How to give instructions
Covey actually discusses this in his book The 7 Habits of Highly Successful People, under the heading of “effective delegation.” (Also, see this study outline for book (PDF file).) But here’s a quick list of steps:
In his book Follow the Yellow Brick Road: Learning to Give, Take, and Use Instructions, Richard Saul Wurman outlines a simple set of conditions that a good set of instructions must meet (no matter how complex the desired outcome is). In order to be effective, a good set of instructions must provide information about six things:
- Mission: What do the instructions show me how to do?
- Destination: What will I see, hear, experience when I’ve followed the instructions?
- Procedure: What are the exact steps I need to follow to reach the destination and accomplish the mission? What tools and equipments will I need? What special information do I need to finish?
- Time: How long will it take me to finish? (Other measures might be appropriate, like “how much money will I have to spend?” or “how far will I have to drive?”)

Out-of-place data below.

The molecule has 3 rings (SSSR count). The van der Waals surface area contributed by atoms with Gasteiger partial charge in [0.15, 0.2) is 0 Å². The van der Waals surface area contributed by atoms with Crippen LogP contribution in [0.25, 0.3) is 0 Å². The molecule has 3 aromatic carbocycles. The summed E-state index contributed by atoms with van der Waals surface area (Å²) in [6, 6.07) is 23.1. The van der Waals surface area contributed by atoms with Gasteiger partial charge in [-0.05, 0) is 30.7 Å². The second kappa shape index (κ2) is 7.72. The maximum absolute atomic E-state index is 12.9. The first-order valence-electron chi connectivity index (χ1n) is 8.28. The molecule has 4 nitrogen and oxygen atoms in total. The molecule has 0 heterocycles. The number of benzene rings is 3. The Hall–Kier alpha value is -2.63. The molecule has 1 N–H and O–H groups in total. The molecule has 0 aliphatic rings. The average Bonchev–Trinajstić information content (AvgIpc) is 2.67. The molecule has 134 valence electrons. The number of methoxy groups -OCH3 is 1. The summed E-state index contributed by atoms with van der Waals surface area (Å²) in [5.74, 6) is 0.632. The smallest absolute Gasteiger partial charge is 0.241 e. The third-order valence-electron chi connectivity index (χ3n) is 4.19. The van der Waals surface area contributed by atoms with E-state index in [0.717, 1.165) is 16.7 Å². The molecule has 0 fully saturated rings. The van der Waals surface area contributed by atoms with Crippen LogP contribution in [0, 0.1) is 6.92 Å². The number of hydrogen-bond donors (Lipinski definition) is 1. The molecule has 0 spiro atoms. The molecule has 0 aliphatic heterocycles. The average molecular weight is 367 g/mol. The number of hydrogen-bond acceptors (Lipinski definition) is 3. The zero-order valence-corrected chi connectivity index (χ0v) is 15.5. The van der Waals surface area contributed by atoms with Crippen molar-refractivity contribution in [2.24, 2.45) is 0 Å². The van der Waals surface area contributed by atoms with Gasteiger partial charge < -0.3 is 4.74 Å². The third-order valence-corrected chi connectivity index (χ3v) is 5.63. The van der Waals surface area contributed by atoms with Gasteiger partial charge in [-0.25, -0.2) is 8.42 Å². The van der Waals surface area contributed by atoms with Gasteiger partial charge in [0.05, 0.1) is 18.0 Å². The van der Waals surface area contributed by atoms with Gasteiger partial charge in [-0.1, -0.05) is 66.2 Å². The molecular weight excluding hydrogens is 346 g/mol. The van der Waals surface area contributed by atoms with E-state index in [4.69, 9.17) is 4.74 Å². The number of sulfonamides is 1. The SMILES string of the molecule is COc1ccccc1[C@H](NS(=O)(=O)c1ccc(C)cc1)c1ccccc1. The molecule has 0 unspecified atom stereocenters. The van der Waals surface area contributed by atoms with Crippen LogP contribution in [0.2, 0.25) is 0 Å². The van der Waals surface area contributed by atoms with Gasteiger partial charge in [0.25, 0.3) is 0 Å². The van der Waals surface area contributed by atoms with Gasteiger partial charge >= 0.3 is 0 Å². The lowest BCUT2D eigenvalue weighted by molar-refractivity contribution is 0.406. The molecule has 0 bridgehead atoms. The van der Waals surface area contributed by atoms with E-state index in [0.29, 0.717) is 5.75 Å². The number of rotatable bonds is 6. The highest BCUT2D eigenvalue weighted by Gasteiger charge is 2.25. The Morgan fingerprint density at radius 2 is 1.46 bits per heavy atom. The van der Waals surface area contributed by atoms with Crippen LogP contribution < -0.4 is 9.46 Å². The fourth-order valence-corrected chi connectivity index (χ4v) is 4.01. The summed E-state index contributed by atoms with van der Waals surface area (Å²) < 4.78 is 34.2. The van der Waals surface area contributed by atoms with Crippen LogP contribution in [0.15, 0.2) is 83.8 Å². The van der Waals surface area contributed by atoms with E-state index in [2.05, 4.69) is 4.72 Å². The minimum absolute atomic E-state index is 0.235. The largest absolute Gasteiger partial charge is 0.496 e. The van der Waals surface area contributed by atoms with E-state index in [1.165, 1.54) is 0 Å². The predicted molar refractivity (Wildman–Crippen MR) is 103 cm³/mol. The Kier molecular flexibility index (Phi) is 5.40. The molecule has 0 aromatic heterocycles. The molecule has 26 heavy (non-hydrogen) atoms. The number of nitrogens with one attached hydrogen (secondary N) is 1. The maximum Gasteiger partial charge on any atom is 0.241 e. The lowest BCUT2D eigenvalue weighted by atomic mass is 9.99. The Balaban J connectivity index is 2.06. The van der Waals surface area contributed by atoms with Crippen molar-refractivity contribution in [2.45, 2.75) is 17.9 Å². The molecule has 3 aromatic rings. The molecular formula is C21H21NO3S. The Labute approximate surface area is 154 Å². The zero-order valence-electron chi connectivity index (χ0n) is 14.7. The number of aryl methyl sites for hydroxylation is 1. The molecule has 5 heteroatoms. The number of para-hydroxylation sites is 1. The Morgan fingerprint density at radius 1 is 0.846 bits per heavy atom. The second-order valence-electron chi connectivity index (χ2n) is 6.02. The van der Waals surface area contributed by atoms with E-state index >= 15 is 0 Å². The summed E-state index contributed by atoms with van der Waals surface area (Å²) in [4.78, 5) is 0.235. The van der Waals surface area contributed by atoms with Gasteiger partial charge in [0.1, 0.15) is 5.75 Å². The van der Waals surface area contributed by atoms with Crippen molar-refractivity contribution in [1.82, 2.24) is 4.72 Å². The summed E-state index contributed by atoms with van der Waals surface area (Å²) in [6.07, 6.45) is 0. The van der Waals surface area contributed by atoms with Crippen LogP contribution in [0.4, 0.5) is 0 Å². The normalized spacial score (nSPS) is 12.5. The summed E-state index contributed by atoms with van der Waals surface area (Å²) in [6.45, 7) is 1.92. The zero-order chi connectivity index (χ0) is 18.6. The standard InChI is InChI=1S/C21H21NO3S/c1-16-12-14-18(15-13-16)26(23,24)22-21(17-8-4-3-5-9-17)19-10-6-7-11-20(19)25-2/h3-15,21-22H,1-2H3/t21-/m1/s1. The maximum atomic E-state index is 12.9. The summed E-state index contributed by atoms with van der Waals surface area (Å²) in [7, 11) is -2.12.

- Anticipation: What difficulties should I expect to encounter on the way? How should I prepare for the project?; and
- Failure: What will happen if I screw up? What does failure look like?
“Failure” and “Anticipation” are the most overlooked among these — which is what makes the assembly instructions with a lot of “assembly required” furniture so frustrating. We are rarely told when a piece should slide easily into place, or when it needs to be forced (anticipation) or that if a door is put on upside-down it won’t close properly (failure).